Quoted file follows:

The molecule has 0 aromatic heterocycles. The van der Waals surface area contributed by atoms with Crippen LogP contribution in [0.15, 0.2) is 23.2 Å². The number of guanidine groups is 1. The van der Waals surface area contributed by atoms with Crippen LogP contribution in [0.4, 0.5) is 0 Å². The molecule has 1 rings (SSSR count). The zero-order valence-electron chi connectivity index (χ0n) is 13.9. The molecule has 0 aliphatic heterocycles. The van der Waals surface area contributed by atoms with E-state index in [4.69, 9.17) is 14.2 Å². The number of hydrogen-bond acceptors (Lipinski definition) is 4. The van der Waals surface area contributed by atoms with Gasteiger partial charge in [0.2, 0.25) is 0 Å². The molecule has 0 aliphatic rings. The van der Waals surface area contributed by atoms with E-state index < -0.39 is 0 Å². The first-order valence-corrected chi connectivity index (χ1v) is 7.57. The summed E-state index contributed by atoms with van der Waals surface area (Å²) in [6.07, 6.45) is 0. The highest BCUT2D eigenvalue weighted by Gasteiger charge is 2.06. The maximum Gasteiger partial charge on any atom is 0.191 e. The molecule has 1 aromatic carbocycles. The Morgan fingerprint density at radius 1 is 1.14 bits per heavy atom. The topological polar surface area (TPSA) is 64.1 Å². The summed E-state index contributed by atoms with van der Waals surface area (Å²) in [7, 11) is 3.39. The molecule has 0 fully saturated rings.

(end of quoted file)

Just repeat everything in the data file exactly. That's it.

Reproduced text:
The molecule has 0 aromatic heterocycles. The van der Waals surface area contributed by atoms with Crippen LogP contribution in [0.15, 0.2) is 23.2 Å². The number of guanidine groups is 1. The van der Waals surface area contributed by atoms with Crippen LogP contribution in [0.4, 0.5) is 0 Å². The molecule has 1 rings (SSSR count). The zero-order valence-electron chi connectivity index (χ0n) is 13.9. The molecule has 0 aliphatic heterocycles. The van der Waals surface area contributed by atoms with E-state index in [4.69, 9.17) is 14.2 Å². The number of hydrogen-bond acceptors (Lipinski definition) is 4. The van der Waals surface area contributed by atoms with Gasteiger partial charge in [0.2, 0.25) is 0 Å². The molecule has 0 aliphatic rings. The van der Waals surface area contributed by atoms with E-state index < -0.39 is 0 Å². The first-order valence-corrected chi connectivity index (χ1v) is 7.57. The summed E-state index contributed by atoms with van der Waals surface area (Å²) in [6.07, 6.45) is 0. The highest BCUT2D eigenvalue weighted by Gasteiger charge is 2.06. The maximum Gasteiger partial charge on any atom is 0.191 e. The molecule has 1 aromatic carbocycles. The Morgan fingerprint density at radius 1 is 1.14 bits per heavy atom. The topological polar surface area (TPSA) is 64.1 Å². The summed E-state index contributed by atoms with van der Waals surface area (Å²) in [7, 11) is 3.39. The molecule has 0 fully saturated rings.